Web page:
How to Embed a Live, Refreshable D3.js Chart into GitHub Pages

June 08, 2017 by Ken Kaczmarek

We recently had the honor to participate at PyCon (the preeminent annual Python conference) in Portland, as an invitee to Startup Row. It was truly wonderful to be a part of this fantastic community of coders and have a front-row seat to the bleeding edge of Python innovation.

Oh, and we gave out a lot of swag. swag and team

At our booth, we demonstrated a few different ways to pipe data to/from the cloud and manipulate it with Python. One of our pipes that got particular attention was one that powered a live D3.js chart sitting in a static GitHub Page.

In short, provided a method to pass variables from the GitHub page to the pipe and then have the pipe feed back the result to the D3.js bubble chart — without the hassle of setting up a web server.

So, let’s see how we made it.

The Text Analysis App

First, let’s give the app a quick try:

Bubble chart app

  1. Click here to see the website.
  2. Enter a URL like:
  3. Click the submit button and you’ll get a bubble chart that highlights the most-used words on the page.
  4. Move the slider’s minimum threshold to 4 and then word counts with 4 or more will be shown; slide the max threshold down to 18 and you’ll remove the most repeated words.

The Static Website

The code for the static website is pretty straightforward; you can find the source here. But, outside of the boilerplate code, let’s highlight the two main components we’re using:

D3.js Bubble Chart

All the dataviz magic happens with D3.js. For this one, we poked around this awesome D3 gallery and decided to use the Bubble Chart.

We simply grabbed the script snippet provided and pasted it into the page. It was easy peasy to make any minor tweaks from there.

Slider Component

Rather than just have a fixed word count threshold, we thought it would be fun to use an interactive slider so you could select the min/max word count and refresh the chart interactively. For this, we used the Ion.Rangeslider slider component and just made a few CSS modifications to simplify it a bit for our particular needs.

The Pipe and the Python

The pipe itself uses a bit of python to do its magic. Click here to copy this pipe into your own account and play with it.

In a nutshell, here’s what it does:

Step 1. First it takes the URL you submitted from the website.

input file: ${url}

Step 2. Then we use the Python library Beautiful Soup to scrape out the words used in the website.

from bs4 import BeautifulSoup

def flexio_file_handler(input,output):

    content =
    soup = BeautifulSoup(content, "html.parser")
    for script in soup(["script", "style"]):
    text = soup.get_text()
    lines = (line.strip() for line in text.splitlines())
    chunks = (phrase.strip() for line in lines for phrase in line.split("  "))
    text = '\n'.join(chunk for chunk in chunks if chunk)
    output.content_type = 'text/plain'

Step 3. We limit the results to 20,000, so we’re not truckloaded with, say, the 587,287 words from War and Peace.

Step 4. We then use the Python container defaultdict to group together all words with more than 3 characters and then count the number of times they’re used.

import json
from collections import defaultdict

def remove_non_ascii(text):
    return ''.join([i if ord(i) < 128 else ' ' for i in text])

def flexio_file_handler(input,output):

    content =
    content = content.decode()
    content = content.lower()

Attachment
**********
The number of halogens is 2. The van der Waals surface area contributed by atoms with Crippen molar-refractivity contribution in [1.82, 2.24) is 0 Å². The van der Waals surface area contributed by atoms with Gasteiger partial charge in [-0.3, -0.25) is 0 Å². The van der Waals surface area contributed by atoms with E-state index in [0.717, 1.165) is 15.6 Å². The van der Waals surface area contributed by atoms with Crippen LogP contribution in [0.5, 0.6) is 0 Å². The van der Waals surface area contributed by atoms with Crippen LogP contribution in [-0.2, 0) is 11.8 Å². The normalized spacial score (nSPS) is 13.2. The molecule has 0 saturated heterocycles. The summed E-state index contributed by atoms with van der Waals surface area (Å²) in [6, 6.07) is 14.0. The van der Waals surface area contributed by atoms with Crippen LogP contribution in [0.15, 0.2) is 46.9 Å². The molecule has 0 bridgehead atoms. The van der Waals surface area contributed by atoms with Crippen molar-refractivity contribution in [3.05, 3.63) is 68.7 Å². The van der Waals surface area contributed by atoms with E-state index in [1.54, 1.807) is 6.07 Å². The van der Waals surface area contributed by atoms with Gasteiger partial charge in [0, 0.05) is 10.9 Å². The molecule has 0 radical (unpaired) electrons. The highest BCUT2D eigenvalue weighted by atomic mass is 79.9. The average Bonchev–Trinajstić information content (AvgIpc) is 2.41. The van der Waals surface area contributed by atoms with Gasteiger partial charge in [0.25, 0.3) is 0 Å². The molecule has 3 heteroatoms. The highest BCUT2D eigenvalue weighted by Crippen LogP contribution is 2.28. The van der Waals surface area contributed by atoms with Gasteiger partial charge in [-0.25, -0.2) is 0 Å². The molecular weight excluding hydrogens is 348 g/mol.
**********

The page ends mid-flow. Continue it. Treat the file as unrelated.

d = defaultdict(int)
    for word in content.split():
        if len(word) > 3:
            d[word] += 1

    result = []
    for key, value in d.items():
        if value > 1:
            i = {"id": remove_non_ascii(key), "value": value}

    output.content_type = "application/json"

Step 5. In order to work with the D3.js Bubble Chart, we convert the JSON to CSV format since that is what the D3 Bubble Chart is expecting.

Step 6. For the final step we set up a filter based on the minimum and maximum slider values, which the user selects on the website.

filter where: to_number(value) >= ${min_threshold} and to_number(value) <= ${max_threshold}<br />

Tying it All Together with the API

There are two sections of code that tie the GitHub page and the pipe together.


The three variable names in the pipe are the ‘url’, ‘min_threshold’ and ‘max_threshold’ — these are defined in the code lines 57-63:

<form class="mt3 mb2">
  <div class="f5 dib pr1">Enter URL:</div>
  <input id="input_url" class="input-reset ba b--black-20 pa2 f6 w5" style="width: 400px" name="url" placeholder='"", etc.'>
  <button type="button" class="btn-submit border-box no-select ba ttu b f6 ph3 pv2 br1 white bg-blue b--blue darken-10">Submit</button>
  <input id="input_min" type="hidden" name="min_threshold" value="0">
  <input id="input_max" type="hidden" name="max_threshold" value="100000">

API call

The API call is found starting at line 214, which passes the variables to pipe and then, upon success, passes along the content of the pipe to the D3 Bubble Chart (we also do a client-side calculation to display the min and max threshold for the slider):

  type: 'post',
  url: '',
  beforeSend: function(xhr) {
    xhr.setRequestHeader('Authorization', 'Bearer nmgzsqppgwqbvkfhjdjd');
  data: $('form').serialize(),
  dataType: "json",
  success: function (content) {

Go Forth and Modify

This example app is fairly simple, utilizing off-the-shelf components like D3 and Python modules to do its magic. The data pipe service brings along refreshability and repeatability, without the annoyance of provisioning or maintaining a server.

So, feel free to copy the pipe template and the hmtl and modify it with a different dataviz, data source or your own python magic. If you have any questions, just ping us and we’ll be more than happy to troubleshoot.